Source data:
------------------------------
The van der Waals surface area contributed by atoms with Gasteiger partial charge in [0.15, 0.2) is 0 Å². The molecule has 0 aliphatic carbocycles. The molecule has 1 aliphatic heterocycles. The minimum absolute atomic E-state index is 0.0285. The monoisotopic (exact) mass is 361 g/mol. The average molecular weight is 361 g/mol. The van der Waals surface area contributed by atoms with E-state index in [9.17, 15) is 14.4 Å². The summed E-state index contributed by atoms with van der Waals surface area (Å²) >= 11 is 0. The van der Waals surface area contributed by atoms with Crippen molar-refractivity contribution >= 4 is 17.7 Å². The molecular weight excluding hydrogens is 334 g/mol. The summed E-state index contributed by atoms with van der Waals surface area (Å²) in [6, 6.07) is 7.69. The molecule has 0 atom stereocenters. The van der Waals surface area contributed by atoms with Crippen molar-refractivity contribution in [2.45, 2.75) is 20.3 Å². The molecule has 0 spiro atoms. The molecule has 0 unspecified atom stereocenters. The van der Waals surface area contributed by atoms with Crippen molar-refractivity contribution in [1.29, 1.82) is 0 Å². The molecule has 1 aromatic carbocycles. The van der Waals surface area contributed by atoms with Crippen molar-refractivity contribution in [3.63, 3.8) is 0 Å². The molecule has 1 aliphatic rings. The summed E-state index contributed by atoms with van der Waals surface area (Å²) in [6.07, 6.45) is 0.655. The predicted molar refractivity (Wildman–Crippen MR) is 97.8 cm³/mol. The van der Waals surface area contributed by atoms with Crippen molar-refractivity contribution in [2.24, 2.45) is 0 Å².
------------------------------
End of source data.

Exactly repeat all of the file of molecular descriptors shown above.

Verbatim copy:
The van der Waals surface area contributed by atoms with Gasteiger partial charge in [0.15, 0.2) is 0 Å². The molecule has 0 aliphatic carbocycles. The molecule has 1 aliphatic heterocycles. The minimum absolute atomic E-state index is 0.0285. The monoisotopic (exact) mass is 361 g/mol. The average molecular weight is 361 g/mol. The van der Waals surface area contributed by atoms with E-state index in [9.17, 15) is 14.4 Å². The summed E-state index contributed by atoms with van der Waals surface area (Å²) >= 11 is 0. The van der Waals surface area contributed by atoms with Crippen molar-refractivity contribution >= 4 is 17.7 Å². The molecular weight excluding hydrogens is 334 g/mol. The summed E-state index contributed by atoms with van der Waals surface area (Å²) in [6, 6.07) is 7.69. The molecule has 0 atom stereocenters. The van der Waals surface area contributed by atoms with Crippen molar-refractivity contribution in [2.45, 2.75) is 20.3 Å². The molecule has 0 spiro atoms. The molecule has 0 unspecified atom stereocenters. The van der Waals surface area contributed by atoms with Crippen molar-refractivity contribution in [1.29, 1.82) is 0 Å². The molecule has 1 aromatic carbocycles. The van der Waals surface area contributed by atoms with Crippen molar-refractivity contribution in [3.63, 3.8) is 0 Å². The molecule has 1 aliphatic rings. The summed E-state index contributed by atoms with van der Waals surface area (Å²) in [6.07, 6.45) is 0.655. The predicted molar refractivity (Wildman–Crippen MR) is 97.8 cm³/mol. The van der Waals surface area contributed by atoms with Crippen molar-refractivity contribution in [2.24, 2.45) is 0 Å².